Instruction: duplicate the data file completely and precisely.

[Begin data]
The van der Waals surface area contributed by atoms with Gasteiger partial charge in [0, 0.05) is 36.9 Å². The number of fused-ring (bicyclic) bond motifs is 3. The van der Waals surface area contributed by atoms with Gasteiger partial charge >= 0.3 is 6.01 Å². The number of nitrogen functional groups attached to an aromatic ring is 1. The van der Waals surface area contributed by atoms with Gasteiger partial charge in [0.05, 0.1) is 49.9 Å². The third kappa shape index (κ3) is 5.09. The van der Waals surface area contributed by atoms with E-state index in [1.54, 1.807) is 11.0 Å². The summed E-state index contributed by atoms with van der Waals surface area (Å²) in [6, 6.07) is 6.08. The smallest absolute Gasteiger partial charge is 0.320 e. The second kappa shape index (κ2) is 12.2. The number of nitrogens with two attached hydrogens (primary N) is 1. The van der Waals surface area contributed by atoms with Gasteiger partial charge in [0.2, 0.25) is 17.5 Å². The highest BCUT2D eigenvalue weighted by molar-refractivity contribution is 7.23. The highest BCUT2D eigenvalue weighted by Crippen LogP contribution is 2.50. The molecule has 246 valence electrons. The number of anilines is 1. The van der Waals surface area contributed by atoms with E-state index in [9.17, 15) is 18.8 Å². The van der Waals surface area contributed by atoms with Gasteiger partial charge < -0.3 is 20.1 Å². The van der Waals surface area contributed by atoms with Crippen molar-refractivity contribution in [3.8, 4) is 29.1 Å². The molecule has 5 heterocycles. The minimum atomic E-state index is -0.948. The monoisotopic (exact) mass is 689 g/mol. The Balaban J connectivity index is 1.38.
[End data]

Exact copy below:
The van der Waals surface area contributed by atoms with Gasteiger partial charge in [0, 0.05) is 36.9 Å². The number of fused-ring (bicyclic) bond motifs is 3. The van der Waals surface area contributed by atoms with Gasteiger partial charge >= 0.3 is 6.01 Å². The number of nitrogen functional groups attached to an aromatic ring is 1. The van der Waals surface area contributed by atoms with Gasteiger partial charge in [0.05, 0.1) is 49.9 Å². The third kappa shape index (κ3) is 5.09. The van der Waals surface area contributed by atoms with E-state index in [1.54, 1.807) is 11.0 Å². The summed E-state index contributed by atoms with van der Waals surface area (Å²) in [6, 6.07) is 6.08. The smallest absolute Gasteiger partial charge is 0.320 e. The second kappa shape index (κ2) is 12.2. The number of nitrogens with two attached hydrogens (primary N) is 1. The van der Waals surface area contributed by atoms with Gasteiger partial charge in [0.2, 0.25) is 17.5 Å². The highest BCUT2D eigenvalue weighted by molar-refractivity contribution is 7.23. The highest BCUT2D eigenvalue weighted by Crippen LogP contribution is 2.50. The molecule has 246 valence electrons. The number of anilines is 1. The van der Waals surface area contributed by atoms with E-state index in [9.17, 15) is 18.8 Å². The van der Waals surface area contributed by atoms with Gasteiger partial charge < -0.3 is 20.1 Å². The van der Waals surface area contributed by atoms with Crippen molar-refractivity contribution in [3.8, 4) is 29.1 Å². The molecule has 5 heterocycles. The minimum atomic E-state index is -0.948. The monoisotopic (exact) mass is 689 g/mol. The Balaban J connectivity index is 1.38.